The wealth inequality in America is not ideal. Duh.

Here’s a video that spells out the breadth of the problem with wealth inequality in the United States.  It makes a bad argument in part, relying on the opinion of non-experts to identify the ideal wealth distribution.  That aside, there’s obviously a problem and this video helps us to see just how far it stretches.

And with that, it’s time to start drinking.

This gets even worse when you realize that there are two groups that don’t really pay taxes in this country: the poor because we have compassion, and the wealthy because they have power.  With the poor, you can’t really get blood from a stone.  And why would you want their financial blood when they need to do things like, y’know, eat.

But the super wealthy?  They’ve got the cash to spend.  Take companies like Boeing, whose research is subsidized by tax-payers before Boeing reaps all the profits, with the taxpayers going out of pocket again to produce the planes and military tech resulting from that research.  Or take Continental Resources, whose CEO argued before Congress last year to complain about how a 3.2% effective income tax rate (which has dipped as low as .1%) was too much.

Letting those companies (and the people who siphon off exorbitant salaries and bonuses from them) get away with hardly paying any tax shifts the burden to the sole remaining bracket: the middle class.  This is not ideal nor is it fair.  We should all complain to our representatives.  I say “our” representatives as if they weren’t the 1% with the power or their bought and paid for lackeys.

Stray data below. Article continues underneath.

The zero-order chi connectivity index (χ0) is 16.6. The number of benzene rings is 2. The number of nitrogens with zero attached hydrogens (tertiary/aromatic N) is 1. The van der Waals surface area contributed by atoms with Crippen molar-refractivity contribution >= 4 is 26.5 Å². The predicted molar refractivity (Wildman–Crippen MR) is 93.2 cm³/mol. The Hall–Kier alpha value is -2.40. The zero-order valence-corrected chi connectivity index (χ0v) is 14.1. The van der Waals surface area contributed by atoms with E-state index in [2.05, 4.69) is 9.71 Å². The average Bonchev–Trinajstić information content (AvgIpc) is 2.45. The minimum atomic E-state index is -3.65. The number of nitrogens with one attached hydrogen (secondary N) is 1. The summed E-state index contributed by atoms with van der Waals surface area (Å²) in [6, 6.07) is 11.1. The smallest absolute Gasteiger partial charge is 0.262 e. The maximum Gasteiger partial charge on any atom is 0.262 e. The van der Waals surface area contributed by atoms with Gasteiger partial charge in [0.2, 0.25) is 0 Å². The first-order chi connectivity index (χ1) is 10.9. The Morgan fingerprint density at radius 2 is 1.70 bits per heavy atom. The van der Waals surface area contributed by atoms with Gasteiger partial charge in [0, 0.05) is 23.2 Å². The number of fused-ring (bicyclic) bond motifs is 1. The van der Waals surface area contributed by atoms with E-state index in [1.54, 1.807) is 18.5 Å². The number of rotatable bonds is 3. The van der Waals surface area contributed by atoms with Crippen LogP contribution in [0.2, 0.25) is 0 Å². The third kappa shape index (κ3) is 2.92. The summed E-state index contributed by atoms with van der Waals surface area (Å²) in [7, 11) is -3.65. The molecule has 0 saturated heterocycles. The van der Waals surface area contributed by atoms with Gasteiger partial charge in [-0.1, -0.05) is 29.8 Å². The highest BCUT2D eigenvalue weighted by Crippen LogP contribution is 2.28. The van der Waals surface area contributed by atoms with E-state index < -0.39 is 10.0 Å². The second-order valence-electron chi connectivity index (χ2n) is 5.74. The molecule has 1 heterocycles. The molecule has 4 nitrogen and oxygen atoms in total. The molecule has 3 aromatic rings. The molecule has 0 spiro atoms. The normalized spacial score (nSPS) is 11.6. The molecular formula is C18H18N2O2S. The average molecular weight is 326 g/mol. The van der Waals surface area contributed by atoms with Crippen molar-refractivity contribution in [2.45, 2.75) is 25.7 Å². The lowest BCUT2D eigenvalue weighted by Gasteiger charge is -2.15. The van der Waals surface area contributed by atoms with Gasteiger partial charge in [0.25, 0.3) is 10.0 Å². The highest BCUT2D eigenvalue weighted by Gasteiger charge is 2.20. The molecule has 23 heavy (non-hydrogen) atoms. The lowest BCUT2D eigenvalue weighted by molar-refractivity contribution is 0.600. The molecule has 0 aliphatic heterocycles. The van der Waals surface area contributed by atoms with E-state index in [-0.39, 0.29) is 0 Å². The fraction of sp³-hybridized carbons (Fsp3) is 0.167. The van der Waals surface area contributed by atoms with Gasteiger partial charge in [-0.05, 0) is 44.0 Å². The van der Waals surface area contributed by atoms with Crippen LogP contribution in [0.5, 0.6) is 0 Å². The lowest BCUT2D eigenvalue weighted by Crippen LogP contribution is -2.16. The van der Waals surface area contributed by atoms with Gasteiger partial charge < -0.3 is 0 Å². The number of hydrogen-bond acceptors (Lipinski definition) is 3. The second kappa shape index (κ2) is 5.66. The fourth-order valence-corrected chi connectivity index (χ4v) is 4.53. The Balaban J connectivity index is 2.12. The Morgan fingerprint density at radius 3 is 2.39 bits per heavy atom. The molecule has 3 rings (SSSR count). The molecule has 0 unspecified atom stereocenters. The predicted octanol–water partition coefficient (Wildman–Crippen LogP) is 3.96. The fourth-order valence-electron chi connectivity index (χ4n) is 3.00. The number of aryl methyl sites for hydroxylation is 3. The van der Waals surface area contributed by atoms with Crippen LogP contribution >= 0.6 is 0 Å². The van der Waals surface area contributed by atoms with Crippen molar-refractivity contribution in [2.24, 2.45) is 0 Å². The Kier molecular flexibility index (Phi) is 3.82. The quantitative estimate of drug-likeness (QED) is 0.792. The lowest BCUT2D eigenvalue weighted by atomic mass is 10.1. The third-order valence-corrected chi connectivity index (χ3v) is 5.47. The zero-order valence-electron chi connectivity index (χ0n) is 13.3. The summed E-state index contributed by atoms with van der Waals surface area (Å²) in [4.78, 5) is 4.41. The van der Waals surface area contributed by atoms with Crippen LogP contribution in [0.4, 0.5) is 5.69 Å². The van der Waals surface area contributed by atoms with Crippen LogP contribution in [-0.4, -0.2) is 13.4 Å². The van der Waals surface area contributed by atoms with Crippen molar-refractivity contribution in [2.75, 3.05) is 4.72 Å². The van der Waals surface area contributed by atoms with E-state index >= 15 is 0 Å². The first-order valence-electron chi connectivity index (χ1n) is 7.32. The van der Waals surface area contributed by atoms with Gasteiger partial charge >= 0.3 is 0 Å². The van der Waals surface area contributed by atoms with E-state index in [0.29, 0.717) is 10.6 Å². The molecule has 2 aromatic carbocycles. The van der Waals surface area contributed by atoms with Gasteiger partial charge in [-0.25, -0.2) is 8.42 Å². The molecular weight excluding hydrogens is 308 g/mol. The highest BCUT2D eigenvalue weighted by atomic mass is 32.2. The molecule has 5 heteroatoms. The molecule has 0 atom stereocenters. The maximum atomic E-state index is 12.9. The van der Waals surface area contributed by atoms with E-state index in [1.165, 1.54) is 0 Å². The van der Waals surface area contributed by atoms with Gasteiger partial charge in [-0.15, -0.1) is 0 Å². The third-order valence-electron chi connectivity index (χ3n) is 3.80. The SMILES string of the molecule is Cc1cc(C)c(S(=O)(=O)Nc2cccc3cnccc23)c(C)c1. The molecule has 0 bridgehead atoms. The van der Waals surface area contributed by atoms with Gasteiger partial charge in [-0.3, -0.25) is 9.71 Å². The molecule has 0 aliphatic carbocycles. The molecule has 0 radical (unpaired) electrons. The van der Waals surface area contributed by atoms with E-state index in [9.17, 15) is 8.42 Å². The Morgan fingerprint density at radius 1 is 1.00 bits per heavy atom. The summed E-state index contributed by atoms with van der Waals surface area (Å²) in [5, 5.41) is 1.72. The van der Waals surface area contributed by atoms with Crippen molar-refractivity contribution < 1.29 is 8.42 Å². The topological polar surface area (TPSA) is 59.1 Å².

About JT Eberhard

When not defending the planet from inevitable apocalypse at the rotting hands of the undead, JT is a writer and public speaker about atheism, gay rights, and more. He spent two and a half years with the Secular Student Alliance as their first high school organizer. During that time he built the SSA’s high school program and oversaw the development of groups nationwide. JT is also the co-founder of the popular Skepticon conference and served as the events lead organizer during its first three years.